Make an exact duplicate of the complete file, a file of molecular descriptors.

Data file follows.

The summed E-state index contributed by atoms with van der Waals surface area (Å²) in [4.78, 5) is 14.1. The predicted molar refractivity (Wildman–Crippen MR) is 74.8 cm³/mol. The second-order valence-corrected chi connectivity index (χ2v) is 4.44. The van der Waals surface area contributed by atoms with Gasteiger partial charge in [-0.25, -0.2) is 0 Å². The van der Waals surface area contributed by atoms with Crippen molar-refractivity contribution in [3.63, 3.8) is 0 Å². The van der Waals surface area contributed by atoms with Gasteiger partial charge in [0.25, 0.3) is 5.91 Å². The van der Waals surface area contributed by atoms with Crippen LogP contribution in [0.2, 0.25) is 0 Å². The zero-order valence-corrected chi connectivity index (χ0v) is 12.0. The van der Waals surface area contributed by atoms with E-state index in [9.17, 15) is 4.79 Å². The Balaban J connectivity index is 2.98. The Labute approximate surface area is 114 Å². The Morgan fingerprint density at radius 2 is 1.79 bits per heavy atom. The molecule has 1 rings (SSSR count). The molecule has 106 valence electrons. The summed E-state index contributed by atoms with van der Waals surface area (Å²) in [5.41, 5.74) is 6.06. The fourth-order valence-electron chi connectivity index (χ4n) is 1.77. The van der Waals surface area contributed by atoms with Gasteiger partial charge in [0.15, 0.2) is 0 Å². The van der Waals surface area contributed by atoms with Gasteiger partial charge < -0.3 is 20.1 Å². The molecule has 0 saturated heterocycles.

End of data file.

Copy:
The summed E-state index contributed by atoms with van der Waals surface area (Å²) in [4.78, 5) is 14.1. The predicted molar refractivity (Wildman–Crippen MR) is 74.8 cm³/mol. The second-order valence-corrected chi connectivity index (χ2v) is 4.44. The van der Waals surface area contributed by atoms with Gasteiger partial charge in [-0.25, -0.2) is 0 Å². The van der Waals surface area contributed by atoms with Crippen molar-refractivity contribution in [3.63, 3.8) is 0 Å². The van der Waals surface area contributed by atoms with Gasteiger partial charge in [0.25, 0.3) is 5.91 Å². The van der Waals surface area contributed by atoms with Crippen LogP contribution in [0.2, 0.25) is 0 Å². The zero-order valence-corrected chi connectivity index (χ0v) is 12.0. The van der Waals surface area contributed by atoms with E-state index in [9.17, 15) is 4.79 Å². The Balaban J connectivity index is 2.98. The Labute approximate surface area is 114 Å². The Morgan fingerprint density at radius 2 is 1.79 bits per heavy atom. The molecule has 1 rings (SSSR count). The molecule has 106 valence electrons. The summed E-state index contributed by atoms with van der Waals surface area (Å²) in [5.41, 5.74) is 6.06. The fourth-order valence-electron chi connectivity index (χ4n) is 1.77. The van der Waals surface area contributed by atoms with Gasteiger partial charge in [0.15, 0.2) is 0 Å². The van der Waals surface area contributed by atoms with Gasteiger partial charge < -0.3 is 20.1 Å². The molecule has 0 saturated heterocycles.